Luke Vargas: That was Wall Street Journal global tech editor Jason Dean in San Francisco. Jason, thanks for staying up for us, appreciate you.SourceMoneyGuru-

Jason Dean: My pleasure, thank you.

Luke Vargas: Coming up, China is ramping up pressure on foreign companies, with office raids and detentions of senior officers raising serious concern among businesses. We've got that story and more after the break. Just months after telling global investors that it was open for business, China is ratcheting up its pressure on foreign companies. The country's spy law has been broadened to counter perceived foreign threats, and authorities have, in recent weeks, targeted several firms that are operating in China. That includes making a surprise visit to consulting firm Bain's office in Shanghai to question staff, detaining an employee of a Japanese drugmaker, launching a cybersecurity review of chipmaker Micron Technology and raiding the Beijing office of US due diligence company Mintz Group. Journal markets reporter Chelsea Delaney says those moves undercut Beijing's invitation to overseas investors and are leaving foreign executives nervous.

Chelsea Delaney: Well, I think what's clear from this news is that China wants to control the narrative around their development, around their governance, and they want to be more in control of what kind of information auditors, consultants, law firms are collecting in China, and how that influences how China is perceived in the world. Western business leaders have already hit back at this. They're concerned about their ability to gather information that's pretty crucial to operating in China about risks related to Taiwan, about human rights, about semiconductors, about the tech sector. And they're saying that those topics, which are very crucial to their decision making, are now essentially off limits with their Chinese counterparts.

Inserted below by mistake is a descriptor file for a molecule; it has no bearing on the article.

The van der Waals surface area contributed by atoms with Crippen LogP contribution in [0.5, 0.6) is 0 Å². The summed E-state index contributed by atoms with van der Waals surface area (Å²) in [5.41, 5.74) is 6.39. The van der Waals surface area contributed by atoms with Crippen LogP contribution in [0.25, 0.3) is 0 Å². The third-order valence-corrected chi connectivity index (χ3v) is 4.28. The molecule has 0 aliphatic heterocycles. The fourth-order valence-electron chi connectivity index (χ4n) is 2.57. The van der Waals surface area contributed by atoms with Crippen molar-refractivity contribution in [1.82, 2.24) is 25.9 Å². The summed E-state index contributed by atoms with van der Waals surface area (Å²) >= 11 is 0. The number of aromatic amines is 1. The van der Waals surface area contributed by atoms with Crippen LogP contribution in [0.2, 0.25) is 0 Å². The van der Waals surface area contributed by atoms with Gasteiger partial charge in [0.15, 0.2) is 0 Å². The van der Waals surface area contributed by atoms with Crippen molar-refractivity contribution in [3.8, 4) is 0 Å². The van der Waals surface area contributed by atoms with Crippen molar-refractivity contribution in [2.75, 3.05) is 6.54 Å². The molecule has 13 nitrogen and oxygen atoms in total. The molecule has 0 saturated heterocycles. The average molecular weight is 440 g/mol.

Luke Vargas: The Chinese embassy in Washington didn't immediately respond to a request for comment. The Eurozone has narrowly avoided recession according to data out this morning, and my colleague Paul Hannon has been tracking the numbers coming in. Paul, yesterday's US GDP number was weaker than expected, how is Europe comparing?

Paul Hannon: So the European economy grew very modestly. The German economy stagnated after a fairly deep contraction at the end of last year. But on the other hand, actually Italy did much better, I think, than people expected, and Spain was pretty strong, and France grew despite the protests and strikes that we've seen over recent months. So yeah, Germany, a disappointment, but the rest of it wasn't quite so gloomy.